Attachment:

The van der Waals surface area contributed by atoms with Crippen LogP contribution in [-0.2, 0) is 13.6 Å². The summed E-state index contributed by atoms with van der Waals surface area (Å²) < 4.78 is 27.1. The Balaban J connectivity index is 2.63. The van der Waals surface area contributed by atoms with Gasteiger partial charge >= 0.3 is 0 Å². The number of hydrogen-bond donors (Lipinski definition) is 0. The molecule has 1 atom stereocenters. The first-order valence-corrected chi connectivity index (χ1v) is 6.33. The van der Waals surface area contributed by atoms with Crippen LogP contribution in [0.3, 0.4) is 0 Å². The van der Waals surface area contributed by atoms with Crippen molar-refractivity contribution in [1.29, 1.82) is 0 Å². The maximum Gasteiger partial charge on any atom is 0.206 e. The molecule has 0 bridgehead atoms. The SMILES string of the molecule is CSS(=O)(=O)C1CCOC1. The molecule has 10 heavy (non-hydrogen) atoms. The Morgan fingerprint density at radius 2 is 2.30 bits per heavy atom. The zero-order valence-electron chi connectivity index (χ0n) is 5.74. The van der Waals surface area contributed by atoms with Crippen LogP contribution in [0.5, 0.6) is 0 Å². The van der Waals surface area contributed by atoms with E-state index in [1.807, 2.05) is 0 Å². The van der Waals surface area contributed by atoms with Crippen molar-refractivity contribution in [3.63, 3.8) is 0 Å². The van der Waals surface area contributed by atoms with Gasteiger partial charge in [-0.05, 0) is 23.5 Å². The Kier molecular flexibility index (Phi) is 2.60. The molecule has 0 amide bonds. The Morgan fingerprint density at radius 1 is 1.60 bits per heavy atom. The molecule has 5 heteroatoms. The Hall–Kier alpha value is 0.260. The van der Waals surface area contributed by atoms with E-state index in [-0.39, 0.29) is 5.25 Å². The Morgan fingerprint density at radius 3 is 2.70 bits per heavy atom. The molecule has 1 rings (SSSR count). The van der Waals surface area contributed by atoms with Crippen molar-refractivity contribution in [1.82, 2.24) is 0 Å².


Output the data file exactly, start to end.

The van der Waals surface area contributed by atoms with Crippen LogP contribution in [-0.2, 0) is 13.6 Å². The summed E-state index contributed by atoms with van der Waals surface area (Å²) < 4.78 is 27.1. The Balaban J connectivity index is 2.63. The van der Waals surface area contributed by atoms with Gasteiger partial charge >= 0.3 is 0 Å². The number of hydrogen-bond donors (Lipinski definition) is 0. The molecule has 1 atom stereocenters. The first-order valence-corrected chi connectivity index (χ1v) is 6.33. The van der Waals surface area contributed by atoms with Crippen LogP contribution in [0.3, 0.4) is 0 Å². The van der Waals surface area contributed by atoms with Crippen molar-refractivity contribution in [1.29, 1.82) is 0 Å². The maximum Gasteiger partial charge on any atom is 0.206 e. The molecule has 0 bridgehead atoms. The SMILES string of the molecule is CSS(=O)(=O)C1CCOC1. The molecule has 10 heavy (non-hydrogen) atoms. The Morgan fingerprint density at radius 2 is 2.30 bits per heavy atom. The zero-order valence-electron chi connectivity index (χ0n) is 5.74. The van der Waals surface area contributed by atoms with Crippen LogP contribution in [0.5, 0.6) is 0 Å². The van der Waals surface area contributed by atoms with E-state index in [1.807, 2.05) is 0 Å². The van der Waals surface area contributed by atoms with Crippen molar-refractivity contribution in [3.63, 3.8) is 0 Å². The van der Waals surface area contributed by atoms with Gasteiger partial charge in [-0.05, 0) is 23.5 Å². The Kier molecular flexibility index (Phi) is 2.60. The molecule has 0 amide bonds. The Morgan fingerprint density at radius 1 is 1.60 bits per heavy atom. The molecule has 5 heteroatoms. The Hall–Kier alpha value is 0.260. The van der Waals surface area contributed by atoms with E-state index in [-0.39, 0.29) is 5.25 Å². The Morgan fingerprint density at radius 3 is 2.70 bits per heavy atom. The molecule has 1 rings (SSSR count). The van der Waals surface area contributed by atoms with Crippen molar-refractivity contribution in [1.82, 2.24) is 0 Å².